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The Big Carp
Rotary Letter
Rob Maylin
Well first of all I’d like to apologise for
not being on parade last month and
missing out on the Rotary Letter. It
was my annual family holiday and
sometimes other things have to take
priority, so I do apologise for all that
missed me in the mag; I’m sure there
weren’t that many. The lads really
stood up to the plate last month with
Jon McAllister and Dave Lane both
catching up on two months’ worth in
the same month, so you had more
than enough Rotary Letter I’m sure.
Well this month there’s a slight
change to the normal format but
please keep your questions coming
in, lads. I’m very pleased to receive
your questions, and don’t forget to
if you’ve got any questions for our
Rotarians. Dave doesn’t like being
called a Rotarian, so I’m going to
Mega wet spring – roll on the sunshine!
make sure I call him it all the way
through this piece.
This month, on the request of Ed
Betteridge who has taken a step back,
we’re all marching on answering
everybody’s questions, but not really
having enough time to analyse everyone’s answers. The whole point of a
Rotary letter is that we do dissect
what the other Rotarians say in their
I am going to go back in time a little
bit to a question that was posed
about spring mortalities in recent seasons. Virtually every year that I can
think of, in early spring, once the sun
comes out, we seem to have a few
dead ones turning up on the lake. This
was a question posed three or four
issues ago by one of our regular readers of Big Carp, and we all answered
the question. Sean had some very
good remarks on it about some fish
being better prepared for the winter
with their fat reserves and how much
time they had been on the bank.
Now I think of it, I don’t seem to
have heard of any fish passing away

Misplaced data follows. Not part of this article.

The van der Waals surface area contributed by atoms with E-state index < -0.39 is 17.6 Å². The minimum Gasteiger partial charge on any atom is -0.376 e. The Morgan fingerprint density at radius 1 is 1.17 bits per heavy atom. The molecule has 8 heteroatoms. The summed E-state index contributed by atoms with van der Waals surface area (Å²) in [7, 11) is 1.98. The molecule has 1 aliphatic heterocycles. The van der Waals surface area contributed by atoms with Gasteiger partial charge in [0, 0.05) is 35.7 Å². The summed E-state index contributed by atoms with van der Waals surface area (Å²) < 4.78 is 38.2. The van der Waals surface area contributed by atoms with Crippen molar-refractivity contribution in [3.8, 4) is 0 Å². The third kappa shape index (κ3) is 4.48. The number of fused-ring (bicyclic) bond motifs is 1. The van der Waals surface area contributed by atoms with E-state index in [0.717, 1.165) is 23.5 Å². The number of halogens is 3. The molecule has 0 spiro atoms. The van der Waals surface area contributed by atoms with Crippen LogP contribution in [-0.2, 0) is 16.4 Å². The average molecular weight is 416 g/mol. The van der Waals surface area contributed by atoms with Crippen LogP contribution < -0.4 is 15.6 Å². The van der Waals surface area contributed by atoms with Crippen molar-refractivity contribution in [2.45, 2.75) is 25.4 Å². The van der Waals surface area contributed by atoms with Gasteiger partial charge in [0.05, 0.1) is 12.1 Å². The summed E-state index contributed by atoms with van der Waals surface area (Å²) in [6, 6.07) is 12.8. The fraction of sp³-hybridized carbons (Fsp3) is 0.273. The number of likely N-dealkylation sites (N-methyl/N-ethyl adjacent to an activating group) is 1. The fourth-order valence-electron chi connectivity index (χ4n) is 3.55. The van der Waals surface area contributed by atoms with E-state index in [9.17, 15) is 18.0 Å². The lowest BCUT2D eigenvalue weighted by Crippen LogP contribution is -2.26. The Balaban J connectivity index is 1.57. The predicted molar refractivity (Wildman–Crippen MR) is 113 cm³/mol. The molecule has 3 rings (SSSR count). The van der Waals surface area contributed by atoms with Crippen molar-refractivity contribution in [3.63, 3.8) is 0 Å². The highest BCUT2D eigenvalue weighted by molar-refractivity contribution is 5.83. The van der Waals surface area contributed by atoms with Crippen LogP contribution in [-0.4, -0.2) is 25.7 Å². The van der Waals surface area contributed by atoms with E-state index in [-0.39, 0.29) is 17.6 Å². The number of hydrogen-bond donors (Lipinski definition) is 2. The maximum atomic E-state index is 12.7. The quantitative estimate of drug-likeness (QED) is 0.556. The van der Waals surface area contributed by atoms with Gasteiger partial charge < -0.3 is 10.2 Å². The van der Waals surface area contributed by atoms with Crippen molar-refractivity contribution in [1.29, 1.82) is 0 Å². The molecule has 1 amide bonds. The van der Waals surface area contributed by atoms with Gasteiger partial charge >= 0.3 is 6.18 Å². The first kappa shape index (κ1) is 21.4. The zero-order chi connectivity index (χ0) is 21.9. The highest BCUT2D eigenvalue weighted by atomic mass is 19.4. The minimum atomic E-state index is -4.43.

at all this year. Perhaps I haven’t got
my ear to the ground as much, as I
have been on holiday, but normally
I’m getting reports of big, known fish
passing away all the time. This year
there’s been nothing to report, and I
wonder if it’s got anything to do with
the very poor start we’ve had weather
wise this year. Normally by this time,
and I’m sitting here writing this half
way through May, we’ve got red hot
temperatures, we’ve had the first
BBQ’s of the year and floater fishing
has kicked off. However, the last three
or four weeks it hasn’t stopped pissing down with rain, and it’s been
absolutely freezing.
I was just talking to one of my
designers on the phone a moment
ago, Colin Spray, a very keen Chelsea
supporter and season ticket holder.
He goes and sees all the games, and
has just been up to see the Cup Final
at the weekend. He said that normally
it’s red hot and he goes up there in
shorts and a T-shirt, but this year he
was up there with three coats and
two jumpers and he was still
absolutely freezing. I’m just wondering whether this colder weather in
the spring is the sudden shock of all
the hot weather, and obviously oxygen levels changing, etc, has made a
It’s certainly been a fantastic start
to the year for fish captures; I can’t
remember a year like it actually. I did
remark on another question that was
put to the Rotary Letter guys a couple
of issues ago that it had been a very
mild winter, but catches hadn’t really
responded and matched the amount
of mild weather that we’d had. But
during this colder spring, there have
been phenomenal captures everywhere. Only this weekend Ian Stott,
one of our regular writers in the magazine, did a couple of days up at


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